Escondido has played more than 100 years of varsity football.
Escondido High, which will play its 118th football season in 2016, has hired Jud Bordman as head coach.
Bordman teaches photography at Escondido, is the yearbook adviser and is in charge of Cougar University, the school’s before- and after-school activity program.
He has been at Escondido High since 2008, served as the defensive coordinator for two seasons and coached the linebackers, offensive line and special teams last season.
“This is my first head coaching job, and it has been 15 years in the making,” said Bordman, 39. “I’ve always wanted to be a head coach, so this is the culmination of a lot of work and preparation.”
Bordman played one season of football at Washington State before transferring to the University of Portland, where he threw the javelin.
He started his coaching career in 2000 at La Costa Canyon, working four years under Darren Brown.
After a stint with Nike’s Sparq program in Oregon, he returned to San Diego, working for Chris Hauser on the staff at Mission Hills. He moved to Escondido, working for head coaches Paul Gomes, Jason Texler and Steve Bridges.
Bridges, who is also Escondido’s athletic director and golf coach, stepped down as football coach after posting a 10-32 record in four seasons. The Cougars are 15-47-1 since their last winning season in 2009.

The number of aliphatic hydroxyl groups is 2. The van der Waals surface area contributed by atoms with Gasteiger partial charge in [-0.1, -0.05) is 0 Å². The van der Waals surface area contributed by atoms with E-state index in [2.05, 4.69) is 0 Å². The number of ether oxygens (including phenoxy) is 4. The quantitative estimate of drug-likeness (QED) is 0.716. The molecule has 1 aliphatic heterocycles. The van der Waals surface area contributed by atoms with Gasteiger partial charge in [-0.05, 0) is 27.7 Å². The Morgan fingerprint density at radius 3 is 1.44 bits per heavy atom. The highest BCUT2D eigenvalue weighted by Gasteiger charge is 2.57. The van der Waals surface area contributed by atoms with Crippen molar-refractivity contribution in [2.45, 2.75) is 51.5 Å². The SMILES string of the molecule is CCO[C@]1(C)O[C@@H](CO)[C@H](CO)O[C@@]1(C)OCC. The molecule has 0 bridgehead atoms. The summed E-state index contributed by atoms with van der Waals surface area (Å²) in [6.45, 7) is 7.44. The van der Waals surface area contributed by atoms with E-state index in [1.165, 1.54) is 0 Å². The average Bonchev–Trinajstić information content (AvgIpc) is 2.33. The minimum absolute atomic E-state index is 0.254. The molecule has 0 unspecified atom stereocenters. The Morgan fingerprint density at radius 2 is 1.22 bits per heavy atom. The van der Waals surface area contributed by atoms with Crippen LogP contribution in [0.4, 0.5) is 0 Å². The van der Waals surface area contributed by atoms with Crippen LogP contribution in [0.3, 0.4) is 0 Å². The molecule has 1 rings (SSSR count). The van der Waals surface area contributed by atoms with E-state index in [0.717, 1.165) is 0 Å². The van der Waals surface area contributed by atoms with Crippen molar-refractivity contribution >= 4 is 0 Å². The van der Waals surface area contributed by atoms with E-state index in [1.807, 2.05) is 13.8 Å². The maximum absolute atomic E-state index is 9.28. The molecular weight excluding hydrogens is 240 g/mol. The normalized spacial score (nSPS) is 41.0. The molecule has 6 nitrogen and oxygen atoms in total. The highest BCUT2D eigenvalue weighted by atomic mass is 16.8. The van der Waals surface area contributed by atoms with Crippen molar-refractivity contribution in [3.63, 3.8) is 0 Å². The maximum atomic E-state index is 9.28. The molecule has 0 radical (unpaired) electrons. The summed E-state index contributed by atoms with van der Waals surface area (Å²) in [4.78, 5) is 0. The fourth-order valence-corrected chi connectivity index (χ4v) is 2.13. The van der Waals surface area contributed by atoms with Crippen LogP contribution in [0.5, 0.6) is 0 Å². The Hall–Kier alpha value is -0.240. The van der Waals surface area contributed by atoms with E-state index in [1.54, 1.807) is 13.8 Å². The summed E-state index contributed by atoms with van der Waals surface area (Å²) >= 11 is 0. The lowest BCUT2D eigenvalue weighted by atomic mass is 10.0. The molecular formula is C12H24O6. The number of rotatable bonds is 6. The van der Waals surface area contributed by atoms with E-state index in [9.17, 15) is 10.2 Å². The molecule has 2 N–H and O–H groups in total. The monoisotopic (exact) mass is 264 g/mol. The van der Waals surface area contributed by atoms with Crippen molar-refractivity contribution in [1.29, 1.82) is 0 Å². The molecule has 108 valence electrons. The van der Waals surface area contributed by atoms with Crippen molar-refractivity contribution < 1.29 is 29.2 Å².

“The record doesn’t show it, but Steve Bridges had the program headed in the right direction,” Bordman said. “I’ve been fortunate to work for quality men and coaches. They’ve helped get me ready for this.
“I really love this school. I’ve listened and learned over the years and understand the great tradition at Escondido High.
Escondido’s selection committee interviewed seven men for the job before settling on Bordman.
“We had a good pool of candidates,” Bridges said. “Jud’s a good guy and a good coach. He has done a great job with whatever task he’s been asked to do — in football and the classroom. He has embraced the school and its traditions.”
The Cougars were 1-10 last season under Bridges, but he said he had a great group and pointed out only two of the more than 50 players on the varsity quit.
“Steve Bridges worked very hard the last four years,” Bordman said. “The ship is turning. Now it’s my job to make sure it goes full steam ahead.”